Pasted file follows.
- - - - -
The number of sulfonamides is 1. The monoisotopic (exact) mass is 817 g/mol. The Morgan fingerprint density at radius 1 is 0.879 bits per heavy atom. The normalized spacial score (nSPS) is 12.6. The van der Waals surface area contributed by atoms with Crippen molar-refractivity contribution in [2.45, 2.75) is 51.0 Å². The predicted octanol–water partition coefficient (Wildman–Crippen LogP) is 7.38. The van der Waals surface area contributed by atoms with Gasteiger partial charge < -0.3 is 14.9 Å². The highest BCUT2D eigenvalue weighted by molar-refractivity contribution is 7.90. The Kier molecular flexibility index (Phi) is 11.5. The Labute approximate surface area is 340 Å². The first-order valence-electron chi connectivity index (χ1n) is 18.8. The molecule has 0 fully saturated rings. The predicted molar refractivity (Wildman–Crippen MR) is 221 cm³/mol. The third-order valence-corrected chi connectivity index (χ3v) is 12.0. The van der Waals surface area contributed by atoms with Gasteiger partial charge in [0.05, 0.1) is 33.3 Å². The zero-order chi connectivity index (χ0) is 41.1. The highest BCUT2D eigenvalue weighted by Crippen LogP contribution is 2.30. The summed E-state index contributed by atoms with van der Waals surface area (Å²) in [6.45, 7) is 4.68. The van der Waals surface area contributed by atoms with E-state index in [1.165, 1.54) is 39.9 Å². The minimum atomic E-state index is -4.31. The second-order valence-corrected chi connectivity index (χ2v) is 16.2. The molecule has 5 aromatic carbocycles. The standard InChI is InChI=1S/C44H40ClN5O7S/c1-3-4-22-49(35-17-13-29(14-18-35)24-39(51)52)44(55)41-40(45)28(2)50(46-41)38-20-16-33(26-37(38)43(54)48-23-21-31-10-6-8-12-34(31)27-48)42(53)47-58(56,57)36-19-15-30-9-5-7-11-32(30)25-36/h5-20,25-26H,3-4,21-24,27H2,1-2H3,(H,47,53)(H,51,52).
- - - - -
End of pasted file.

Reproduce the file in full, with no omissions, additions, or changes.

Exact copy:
The number of sulfonamides is 1. The monoisotopic (exact) mass is 817 g/mol. The Morgan fingerprint density at radius 1 is 0.879 bits per heavy atom. The normalized spacial score (nSPS) is 12.6. The van der Waals surface area contributed by atoms with Crippen molar-refractivity contribution in [2.45, 2.75) is 51.0 Å². The predicted octanol–water partition coefficient (Wildman–Crippen LogP) is 7.38. The van der Waals surface area contributed by atoms with Gasteiger partial charge < -0.3 is 14.9 Å². The highest BCUT2D eigenvalue weighted by molar-refractivity contribution is 7.90. The Kier molecular flexibility index (Phi) is 11.5. The Labute approximate surface area is 340 Å². The first-order valence-electron chi connectivity index (χ1n) is 18.8. The molecule has 0 fully saturated rings. The predicted molar refractivity (Wildman–Crippen MR) is 221 cm³/mol. The third-order valence-corrected chi connectivity index (χ3v) is 12.0. The van der Waals surface area contributed by atoms with Gasteiger partial charge in [0.05, 0.1) is 33.3 Å². The zero-order chi connectivity index (χ0) is 41.1. The highest BCUT2D eigenvalue weighted by Crippen LogP contribution is 2.30. The summed E-state index contributed by atoms with van der Waals surface area (Å²) in [6.45, 7) is 4.68. The van der Waals surface area contributed by atoms with E-state index in [1.165, 1.54) is 39.9 Å². The minimum atomic E-state index is -4.31. The second-order valence-corrected chi connectivity index (χ2v) is 16.2. The molecule has 5 aromatic carbocycles. The standard InChI is InChI=1S/C44H40ClN5O7S/c1-3-4-22-49(35-17-13-29(14-18-35)24-39(51)52)44(55)41-40(45)28(2)50(46-41)38-20-16-33(26-37(38)43(54)48-23-21-31-10-6-8-12-34(31)27-48)42(53)47-58(56,57)36-19-15-30-9-5-7-11-32(30)25-36/h5-20,25-26H,3-4,21-24,27H2,1-2H3,(H,47,53)(H,51,52).